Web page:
@EstOdek on Twitter asked her followers a simple-seeming question
What did you want to be when you were a kid? And what are you now?
Her answer to kickstart the thread:
I wanted to be a professional rugby player or boxer. I’m now an antibody selections scientist
Well, I was born just before the Moon landings era and grew up reading every single science book I could find in the library from the space books to the dinosaurs and the sharks and whales. There was a series of novels about a team or marine biologists following the submarine passion for sharks, whales, and all the creatures of the sea. And, inspired as an 8-year old I thought I’d probably forsake being an astronaut and be a marine biologist. There was even a Marine Laboratory in the bay of my hometown of Cullercoats on the edge of Northumberland.
I don’t think I’ve ever stopped reading, always have 2-3 books on the go at once, usually a novel, and a couple of non-fiction (these days, they might be about songs, snaps, or science). By the time I got to that career-choosing age where they seem to push you along based on simply how well you pass or how badly you fail trivial memory-recall tests they call examinations, I was doing all the schools sciences – biology, chemistry, physics – and maths and the obligatory humanities ones but not music, despite getting 98% in the exam and being second in the year (I learned saxophone for a couple of terms but it used to give me headaches so I gave up. Nobody nudged me towards piano or guitar lessons, I ended up teaching myself the latter and taking a few lessons on the former when I was about 17).
Anyway, by the time O-levels came around, my biology teacher was advising me to not take that subject at A-level. So, I ended up doing maths, physics, and chemistry. The unholy trinity for boys at the time, only girls got nudged towards biology in my school for some reason. Anyway, at A-level mock exams my physics tutor was advising me to not do physics but to take chemistry at university. It feels like a shame so many years later, although I did eventually fall in love with chemistry, but it just wasn’t sharks and dinosaurs! That said, I did like all the bio and med stuff in the degree more than the inorganic content. The chemistry and all those books became the passion and as I’ve discussed several times on this blog I (obviously) became a science writer.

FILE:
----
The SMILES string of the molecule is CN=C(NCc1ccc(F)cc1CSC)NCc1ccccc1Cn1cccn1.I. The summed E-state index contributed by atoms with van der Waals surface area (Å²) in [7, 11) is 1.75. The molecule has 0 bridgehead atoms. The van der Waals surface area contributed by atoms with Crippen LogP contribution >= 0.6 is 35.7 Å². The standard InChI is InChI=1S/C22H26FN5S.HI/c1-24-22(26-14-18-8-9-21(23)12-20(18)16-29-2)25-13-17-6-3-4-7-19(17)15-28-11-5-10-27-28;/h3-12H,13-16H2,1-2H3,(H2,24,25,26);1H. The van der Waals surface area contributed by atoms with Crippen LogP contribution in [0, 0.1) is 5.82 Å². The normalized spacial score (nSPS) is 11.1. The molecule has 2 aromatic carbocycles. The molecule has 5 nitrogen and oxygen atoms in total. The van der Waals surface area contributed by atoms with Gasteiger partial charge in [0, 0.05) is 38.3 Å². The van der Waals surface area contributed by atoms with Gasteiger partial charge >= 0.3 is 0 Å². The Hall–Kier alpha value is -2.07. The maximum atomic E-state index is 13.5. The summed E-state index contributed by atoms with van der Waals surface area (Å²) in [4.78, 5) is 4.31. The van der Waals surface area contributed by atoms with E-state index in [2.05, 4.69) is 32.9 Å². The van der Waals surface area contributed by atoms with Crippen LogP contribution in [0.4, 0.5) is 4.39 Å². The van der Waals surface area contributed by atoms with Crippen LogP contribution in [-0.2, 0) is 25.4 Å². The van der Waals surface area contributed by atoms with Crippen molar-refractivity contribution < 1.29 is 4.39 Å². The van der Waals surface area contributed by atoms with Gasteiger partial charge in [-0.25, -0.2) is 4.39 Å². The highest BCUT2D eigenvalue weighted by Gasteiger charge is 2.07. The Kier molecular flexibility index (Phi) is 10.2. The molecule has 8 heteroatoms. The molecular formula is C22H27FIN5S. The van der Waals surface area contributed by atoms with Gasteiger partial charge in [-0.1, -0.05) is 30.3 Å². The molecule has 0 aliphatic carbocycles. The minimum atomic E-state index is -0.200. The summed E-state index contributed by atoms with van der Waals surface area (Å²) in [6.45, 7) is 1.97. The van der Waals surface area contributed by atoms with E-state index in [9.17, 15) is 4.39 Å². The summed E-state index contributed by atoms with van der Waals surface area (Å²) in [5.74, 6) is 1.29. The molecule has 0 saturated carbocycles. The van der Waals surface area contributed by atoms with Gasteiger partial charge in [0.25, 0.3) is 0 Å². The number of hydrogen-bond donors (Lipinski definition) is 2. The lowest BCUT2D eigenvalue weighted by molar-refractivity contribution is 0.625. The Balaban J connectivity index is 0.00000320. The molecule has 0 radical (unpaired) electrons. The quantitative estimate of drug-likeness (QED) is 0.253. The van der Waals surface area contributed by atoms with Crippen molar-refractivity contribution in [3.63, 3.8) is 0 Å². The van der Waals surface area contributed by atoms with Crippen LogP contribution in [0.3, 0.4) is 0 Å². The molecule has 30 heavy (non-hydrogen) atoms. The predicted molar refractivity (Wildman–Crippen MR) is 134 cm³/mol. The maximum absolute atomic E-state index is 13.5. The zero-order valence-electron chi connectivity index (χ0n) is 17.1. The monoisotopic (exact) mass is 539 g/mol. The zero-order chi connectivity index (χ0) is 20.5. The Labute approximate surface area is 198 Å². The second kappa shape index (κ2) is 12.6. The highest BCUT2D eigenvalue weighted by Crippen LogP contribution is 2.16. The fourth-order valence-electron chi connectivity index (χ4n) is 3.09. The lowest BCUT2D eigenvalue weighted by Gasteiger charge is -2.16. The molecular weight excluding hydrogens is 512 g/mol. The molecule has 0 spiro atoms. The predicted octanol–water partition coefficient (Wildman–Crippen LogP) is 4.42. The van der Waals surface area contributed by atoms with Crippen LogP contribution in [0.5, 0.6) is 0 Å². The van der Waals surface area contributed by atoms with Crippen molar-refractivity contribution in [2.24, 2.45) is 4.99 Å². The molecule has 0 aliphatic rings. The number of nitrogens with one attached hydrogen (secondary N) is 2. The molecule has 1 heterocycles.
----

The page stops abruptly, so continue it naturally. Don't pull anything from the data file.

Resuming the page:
So, today, a close friend said they hadn’t realised that about my “career path”. I wasn’t shocked that they didn’t know, childhood passions kind of fade from memory, and although we’ve had a lot of late-night conversations where such discussion might arise, that particular one has not surfaced over a single malt.
Of course, none of this post is about regrets, you take the path you take.